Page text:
Combining the best elements of both a shoe and a boot, a chukka falls into the perfect sweet spot between dress and casual. Today’s workplace has seen the same shift, so it’s no wonder that every proper shoe collection has at least one pair of chukka boots. Our Tate Chukka features classic lines that are stylized to create a sleek profile, and we added details like a lightweight lug sole, a cushioned Poron® insole and cool brogue detail on the backstay. This is one chukka that won’t spend much time in the closet.
Kudu, two species of spiral-horned antelopes (tribe Tragelaphini, family Bovidae). The very large greater kudu (Tragelaphus strepsiceros) is common in southern African wildlife reserves. The svelte lesser kudu (T. imberbis) is an elusive dweller in the arid lowland thornbush of northeast and East Africa. Both species have corkscrew horns (in males only), depend on cover for food and concealment, and form small herds.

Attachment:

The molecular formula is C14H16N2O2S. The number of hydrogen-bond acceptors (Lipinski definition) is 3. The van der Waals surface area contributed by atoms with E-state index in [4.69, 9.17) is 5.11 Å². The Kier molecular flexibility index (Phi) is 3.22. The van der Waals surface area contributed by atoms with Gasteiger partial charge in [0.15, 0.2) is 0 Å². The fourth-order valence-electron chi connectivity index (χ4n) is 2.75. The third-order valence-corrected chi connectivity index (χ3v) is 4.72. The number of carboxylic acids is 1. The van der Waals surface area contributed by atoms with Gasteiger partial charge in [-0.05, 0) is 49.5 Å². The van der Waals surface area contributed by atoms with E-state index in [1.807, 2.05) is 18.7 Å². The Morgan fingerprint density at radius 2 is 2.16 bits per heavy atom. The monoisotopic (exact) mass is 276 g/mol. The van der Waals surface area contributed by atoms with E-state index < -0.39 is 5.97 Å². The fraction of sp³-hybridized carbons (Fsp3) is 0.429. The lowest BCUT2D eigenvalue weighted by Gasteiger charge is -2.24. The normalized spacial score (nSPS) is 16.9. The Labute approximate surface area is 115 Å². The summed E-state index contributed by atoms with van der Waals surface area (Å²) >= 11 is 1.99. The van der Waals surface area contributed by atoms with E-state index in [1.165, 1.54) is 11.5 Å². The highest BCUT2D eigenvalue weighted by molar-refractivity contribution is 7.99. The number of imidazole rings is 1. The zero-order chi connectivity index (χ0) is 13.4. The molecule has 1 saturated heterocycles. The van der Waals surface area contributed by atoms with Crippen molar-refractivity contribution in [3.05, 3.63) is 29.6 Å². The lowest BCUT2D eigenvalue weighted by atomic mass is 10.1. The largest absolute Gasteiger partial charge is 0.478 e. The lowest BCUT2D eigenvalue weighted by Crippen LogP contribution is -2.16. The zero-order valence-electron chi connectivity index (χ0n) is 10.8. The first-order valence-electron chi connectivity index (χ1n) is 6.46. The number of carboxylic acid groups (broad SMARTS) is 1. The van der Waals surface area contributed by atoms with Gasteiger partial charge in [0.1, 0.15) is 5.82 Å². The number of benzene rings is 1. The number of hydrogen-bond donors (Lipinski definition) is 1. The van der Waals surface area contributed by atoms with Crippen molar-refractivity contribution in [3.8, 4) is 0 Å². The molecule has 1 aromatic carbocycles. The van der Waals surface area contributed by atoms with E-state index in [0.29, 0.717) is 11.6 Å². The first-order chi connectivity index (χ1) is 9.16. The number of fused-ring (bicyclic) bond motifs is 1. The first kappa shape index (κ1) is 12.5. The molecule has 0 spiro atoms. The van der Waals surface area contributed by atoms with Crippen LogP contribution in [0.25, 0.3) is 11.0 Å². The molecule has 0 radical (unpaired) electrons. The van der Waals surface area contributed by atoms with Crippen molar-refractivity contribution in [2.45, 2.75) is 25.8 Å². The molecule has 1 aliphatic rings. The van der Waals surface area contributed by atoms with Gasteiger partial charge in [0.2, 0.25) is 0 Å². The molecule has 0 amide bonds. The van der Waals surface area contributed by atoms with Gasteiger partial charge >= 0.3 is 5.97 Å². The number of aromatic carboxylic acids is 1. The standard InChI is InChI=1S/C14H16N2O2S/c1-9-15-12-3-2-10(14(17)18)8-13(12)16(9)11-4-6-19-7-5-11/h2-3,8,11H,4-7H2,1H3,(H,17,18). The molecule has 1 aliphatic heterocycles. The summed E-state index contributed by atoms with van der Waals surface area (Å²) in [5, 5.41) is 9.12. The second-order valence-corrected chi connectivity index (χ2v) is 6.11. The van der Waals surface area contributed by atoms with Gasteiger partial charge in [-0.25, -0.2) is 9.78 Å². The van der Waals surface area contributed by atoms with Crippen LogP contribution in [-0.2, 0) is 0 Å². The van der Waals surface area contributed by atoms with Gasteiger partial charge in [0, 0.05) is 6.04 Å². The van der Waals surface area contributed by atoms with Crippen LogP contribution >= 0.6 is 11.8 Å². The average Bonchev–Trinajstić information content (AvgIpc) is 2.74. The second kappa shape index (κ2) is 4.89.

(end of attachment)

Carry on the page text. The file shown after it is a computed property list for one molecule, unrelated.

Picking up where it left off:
The greater kudu is the tallest antelope after the eland; males stand 130–150 cm (51–59 inches) but are narrow-bodied, weighing on average 257 kg (567 pounds), with a maximum of 315 kg (694 pounds). Females average 120 cm (47 inches) and 170 kg (370 pounds). Colour varies from reddish brown to blue-gray with white markings, an adaptation for concealment that includes 6–10 vertical torso stripes, a short spinal crest, a nose chevron, and small cheek patches. The greater kudu also has white forelegs with dark garters and a black-tipped tail. Males have a beard, turn darker with age, and possess the longest horns of any antelope: 120–180 cm (47–71 inches) along the curve. These horns take six years of growth to complete two full turns; the horn’s size and shape keep pace with and advertise the dominance status of the bearer.